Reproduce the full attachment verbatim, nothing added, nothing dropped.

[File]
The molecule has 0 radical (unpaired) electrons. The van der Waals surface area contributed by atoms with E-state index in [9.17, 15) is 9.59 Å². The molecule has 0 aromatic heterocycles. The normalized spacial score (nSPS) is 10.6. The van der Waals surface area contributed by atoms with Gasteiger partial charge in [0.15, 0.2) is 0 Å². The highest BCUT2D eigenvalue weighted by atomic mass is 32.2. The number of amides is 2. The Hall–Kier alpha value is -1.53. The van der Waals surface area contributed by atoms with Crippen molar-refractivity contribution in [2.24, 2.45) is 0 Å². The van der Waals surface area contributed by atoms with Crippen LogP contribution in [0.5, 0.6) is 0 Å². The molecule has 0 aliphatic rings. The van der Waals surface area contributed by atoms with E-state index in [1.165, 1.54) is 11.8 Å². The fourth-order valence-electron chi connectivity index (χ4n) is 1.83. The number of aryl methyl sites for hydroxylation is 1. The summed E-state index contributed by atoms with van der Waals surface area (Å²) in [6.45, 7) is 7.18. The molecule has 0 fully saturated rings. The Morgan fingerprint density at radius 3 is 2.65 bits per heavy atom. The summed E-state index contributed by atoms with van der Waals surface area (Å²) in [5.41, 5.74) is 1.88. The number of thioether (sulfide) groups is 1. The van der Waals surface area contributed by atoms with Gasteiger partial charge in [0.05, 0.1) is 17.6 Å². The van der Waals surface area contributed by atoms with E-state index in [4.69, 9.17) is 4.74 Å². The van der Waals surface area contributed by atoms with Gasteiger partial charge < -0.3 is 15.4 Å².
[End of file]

The molecule has 0 radical (unpaired) electrons. The van der Waals surface area contributed by atoms with E-state index in [9.17, 15) is 9.59 Å². The molecule has 0 aromatic heterocycles. The normalized spacial score (nSPS) is 10.6. The van der Waals surface area contributed by atoms with Gasteiger partial charge in [0.15, 0.2) is 0 Å². The highest BCUT2D eigenvalue weighted by atomic mass is 32.2. The number of amides is 2. The Hall–Kier alpha value is -1.53. The van der Waals surface area contributed by atoms with Crippen molar-refractivity contribution in [2.24, 2.45) is 0 Å². The van der Waals surface area contributed by atoms with Crippen LogP contribution in [0.5, 0.6) is 0 Å². The molecule has 0 aliphatic rings. The van der Waals surface area contributed by atoms with E-state index in [1.165, 1.54) is 11.8 Å². The fourth-order valence-electron chi connectivity index (χ4n) is 1.83. The number of aryl methyl sites for hydroxylation is 1. The summed E-state index contributed by atoms with van der Waals surface area (Å²) in [6.45, 7) is 7.18. The molecule has 0 fully saturated rings. The Morgan fingerprint density at radius 3 is 2.65 bits per heavy atom. The summed E-state index contributed by atoms with van der Waals surface area (Å²) in [5.41, 5.74) is 1.88. The number of thioether (sulfide) groups is 1. The van der Waals surface area contributed by atoms with Gasteiger partial charge in [0.05, 0.1) is 17.6 Å². The van der Waals surface area contributed by atoms with E-state index in [4.69, 9.17) is 4.74 Å². The van der Waals surface area contributed by atoms with Gasteiger partial charge < -0.3 is 15.4 Å².